PAE’s letter to ECDD – October 2017
Pain Alliance Europe (PAE) is a pan European umbrella organisation of 37 national/ regional associations involved with chronic pain regardless any underlying condition. PAE represent over 350,000 individual patients with chronic pain on the European level.
During its existence, PAE has proved to be a reliable and dedicated partner working in the best interests of individual chronic pain patients. From this position, PAE has developed a statement on the use of opioids for chronic pain patients.
We have noticed that within the WHO, the ECDD is holding a consultation on the use of medications which are also used in the treatment of chronic pain. The published list includes fentanyl products, pregabalin, and tramadol. These medications are used or also used for the treatment of pain/chronic pain.
Chronic pain has a devastating impact on the quality of life for individual patients, for their near ones and on society in general. Any treatment option to reduce this impact on individual level should be embraced and rolled out globally
In reference to PAE’s position on opioids, we want to make clear to the ECDD that the use of medications for chronic pain should be primarily a choice that is made between the patient and his physician.
Authorities involved in the approval for medication or involved in the re-evaluation of these medications should only take under consideration whether the medications are, in general, safe for the group of patients for whom they were developed. Any possible side effects should be judged in relation to the improvement of the quality of life of the patient. As this is mainly something which can be judged by the individual patient alongside his physician the authorities, of which the ECDD is one, should take a very limited position on that.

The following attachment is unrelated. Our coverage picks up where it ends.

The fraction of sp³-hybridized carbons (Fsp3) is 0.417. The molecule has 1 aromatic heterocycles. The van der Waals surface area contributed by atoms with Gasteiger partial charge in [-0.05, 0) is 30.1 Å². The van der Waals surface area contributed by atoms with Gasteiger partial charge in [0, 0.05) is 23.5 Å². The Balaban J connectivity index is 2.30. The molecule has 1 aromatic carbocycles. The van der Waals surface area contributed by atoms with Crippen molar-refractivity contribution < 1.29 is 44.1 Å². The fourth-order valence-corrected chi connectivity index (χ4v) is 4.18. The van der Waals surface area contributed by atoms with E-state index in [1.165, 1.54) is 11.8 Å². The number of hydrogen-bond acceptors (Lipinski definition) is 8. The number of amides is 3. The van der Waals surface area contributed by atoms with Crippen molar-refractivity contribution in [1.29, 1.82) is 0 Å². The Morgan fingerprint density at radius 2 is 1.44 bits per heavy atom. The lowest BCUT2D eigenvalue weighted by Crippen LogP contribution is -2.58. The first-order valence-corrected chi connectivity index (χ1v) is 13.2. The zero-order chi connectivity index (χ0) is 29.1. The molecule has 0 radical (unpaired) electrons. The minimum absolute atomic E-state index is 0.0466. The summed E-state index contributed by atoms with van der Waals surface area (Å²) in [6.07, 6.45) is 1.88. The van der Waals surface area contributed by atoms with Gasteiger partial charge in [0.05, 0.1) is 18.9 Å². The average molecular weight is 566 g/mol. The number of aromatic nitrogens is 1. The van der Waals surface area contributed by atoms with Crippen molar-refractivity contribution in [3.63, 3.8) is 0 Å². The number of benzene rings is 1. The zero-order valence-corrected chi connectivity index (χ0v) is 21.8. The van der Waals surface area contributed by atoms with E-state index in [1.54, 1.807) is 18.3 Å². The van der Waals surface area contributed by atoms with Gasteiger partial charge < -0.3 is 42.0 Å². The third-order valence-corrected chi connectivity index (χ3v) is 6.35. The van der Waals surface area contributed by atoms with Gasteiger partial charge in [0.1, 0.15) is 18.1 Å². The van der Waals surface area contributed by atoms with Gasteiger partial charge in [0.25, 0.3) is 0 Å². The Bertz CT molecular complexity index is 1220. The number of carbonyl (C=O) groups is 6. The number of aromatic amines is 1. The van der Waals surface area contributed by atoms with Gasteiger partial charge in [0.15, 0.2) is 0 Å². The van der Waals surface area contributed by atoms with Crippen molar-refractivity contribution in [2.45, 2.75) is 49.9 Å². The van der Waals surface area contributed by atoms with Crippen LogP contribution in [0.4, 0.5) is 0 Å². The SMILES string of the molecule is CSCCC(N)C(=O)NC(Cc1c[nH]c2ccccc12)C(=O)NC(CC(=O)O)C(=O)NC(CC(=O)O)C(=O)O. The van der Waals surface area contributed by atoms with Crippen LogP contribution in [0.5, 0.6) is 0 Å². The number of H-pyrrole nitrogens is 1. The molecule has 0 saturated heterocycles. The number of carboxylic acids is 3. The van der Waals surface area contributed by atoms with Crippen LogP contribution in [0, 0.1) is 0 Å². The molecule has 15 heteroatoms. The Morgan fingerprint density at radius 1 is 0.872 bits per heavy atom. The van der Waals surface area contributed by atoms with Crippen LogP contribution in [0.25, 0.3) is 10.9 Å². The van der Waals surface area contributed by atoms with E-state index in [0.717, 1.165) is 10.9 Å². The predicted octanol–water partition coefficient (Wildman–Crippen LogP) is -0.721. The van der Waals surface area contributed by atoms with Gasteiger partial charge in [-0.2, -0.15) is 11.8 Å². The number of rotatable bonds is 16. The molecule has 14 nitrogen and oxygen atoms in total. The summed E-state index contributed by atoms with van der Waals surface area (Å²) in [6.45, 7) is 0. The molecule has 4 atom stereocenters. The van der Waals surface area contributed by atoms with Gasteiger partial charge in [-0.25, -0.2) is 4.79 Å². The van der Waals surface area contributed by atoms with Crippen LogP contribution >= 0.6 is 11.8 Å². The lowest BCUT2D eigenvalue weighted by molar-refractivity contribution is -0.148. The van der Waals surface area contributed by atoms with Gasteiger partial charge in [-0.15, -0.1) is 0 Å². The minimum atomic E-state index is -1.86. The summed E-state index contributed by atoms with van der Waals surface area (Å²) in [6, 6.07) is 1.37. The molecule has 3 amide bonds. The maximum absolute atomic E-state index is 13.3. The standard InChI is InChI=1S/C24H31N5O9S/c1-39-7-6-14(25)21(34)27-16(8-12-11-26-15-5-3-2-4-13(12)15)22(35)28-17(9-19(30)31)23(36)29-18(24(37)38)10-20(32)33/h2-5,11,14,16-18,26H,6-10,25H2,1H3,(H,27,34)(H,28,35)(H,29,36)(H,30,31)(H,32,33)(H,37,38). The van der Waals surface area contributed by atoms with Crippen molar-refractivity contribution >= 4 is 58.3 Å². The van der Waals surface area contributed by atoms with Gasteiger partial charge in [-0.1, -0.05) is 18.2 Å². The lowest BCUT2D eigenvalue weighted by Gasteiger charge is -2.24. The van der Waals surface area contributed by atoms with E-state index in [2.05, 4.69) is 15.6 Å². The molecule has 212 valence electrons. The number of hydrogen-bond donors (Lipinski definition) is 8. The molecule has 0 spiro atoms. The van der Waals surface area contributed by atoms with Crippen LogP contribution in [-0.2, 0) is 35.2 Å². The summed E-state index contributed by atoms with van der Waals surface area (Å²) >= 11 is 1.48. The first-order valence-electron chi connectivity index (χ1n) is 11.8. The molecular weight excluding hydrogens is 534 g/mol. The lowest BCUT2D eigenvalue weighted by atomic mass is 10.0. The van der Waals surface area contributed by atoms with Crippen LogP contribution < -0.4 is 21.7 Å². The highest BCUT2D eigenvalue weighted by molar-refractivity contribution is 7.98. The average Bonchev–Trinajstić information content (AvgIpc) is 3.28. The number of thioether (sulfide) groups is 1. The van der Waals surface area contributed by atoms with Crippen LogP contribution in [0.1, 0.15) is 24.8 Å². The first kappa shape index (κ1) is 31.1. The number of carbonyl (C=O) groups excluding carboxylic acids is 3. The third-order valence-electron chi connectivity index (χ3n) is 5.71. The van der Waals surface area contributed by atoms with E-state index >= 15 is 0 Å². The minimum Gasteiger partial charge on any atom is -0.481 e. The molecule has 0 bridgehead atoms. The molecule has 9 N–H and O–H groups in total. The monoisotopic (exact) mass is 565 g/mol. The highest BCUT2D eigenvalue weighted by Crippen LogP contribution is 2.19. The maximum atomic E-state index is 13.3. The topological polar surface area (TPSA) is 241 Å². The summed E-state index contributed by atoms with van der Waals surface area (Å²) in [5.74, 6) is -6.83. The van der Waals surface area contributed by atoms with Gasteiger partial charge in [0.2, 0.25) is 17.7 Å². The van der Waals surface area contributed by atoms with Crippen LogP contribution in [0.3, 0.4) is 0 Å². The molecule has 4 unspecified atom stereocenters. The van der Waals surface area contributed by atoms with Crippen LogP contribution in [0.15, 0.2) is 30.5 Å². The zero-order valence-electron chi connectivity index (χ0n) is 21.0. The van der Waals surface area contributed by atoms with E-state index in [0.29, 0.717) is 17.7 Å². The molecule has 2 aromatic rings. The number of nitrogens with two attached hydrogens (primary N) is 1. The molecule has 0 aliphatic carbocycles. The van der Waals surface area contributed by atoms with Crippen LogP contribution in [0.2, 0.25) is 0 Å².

Any kind of misuse, abuse or other criminal activity should not play a role in the decision regarding the availability of medications. This is for the very simple and basic reason that those criminal activities will not stop when such medications are withdrawn from the list of possible options. They will appear on the black market and will cause much more damage and greater problems to society and to patients who, in their desperation, are looking for a release from their chronic pain.
Patients’ improvement of the quality of life, his safety and his possibility of participating in society should be the only criteria which authorities should take into consideration.
We urge the ECDD to act according to that, in order to make sure that individual patients do not become the innocent victims of criminal behavior by others. Do not punish the patient twice by denying him therapy options which could be of benefit for him.
It would be a shame if medication intended to improve the quality of life of globally over 1,000,000,000 patients were to be denied because of criminal behavior by people interested only in financial gain. That will be seen by the patients as a reward for such criminal behavior and raising more potential criminals for gaining more profit.
If it is considered desirable, PAE is always willing to discuss this topic with the ECDD.
Pain Alliance Europe
Joop van Griensven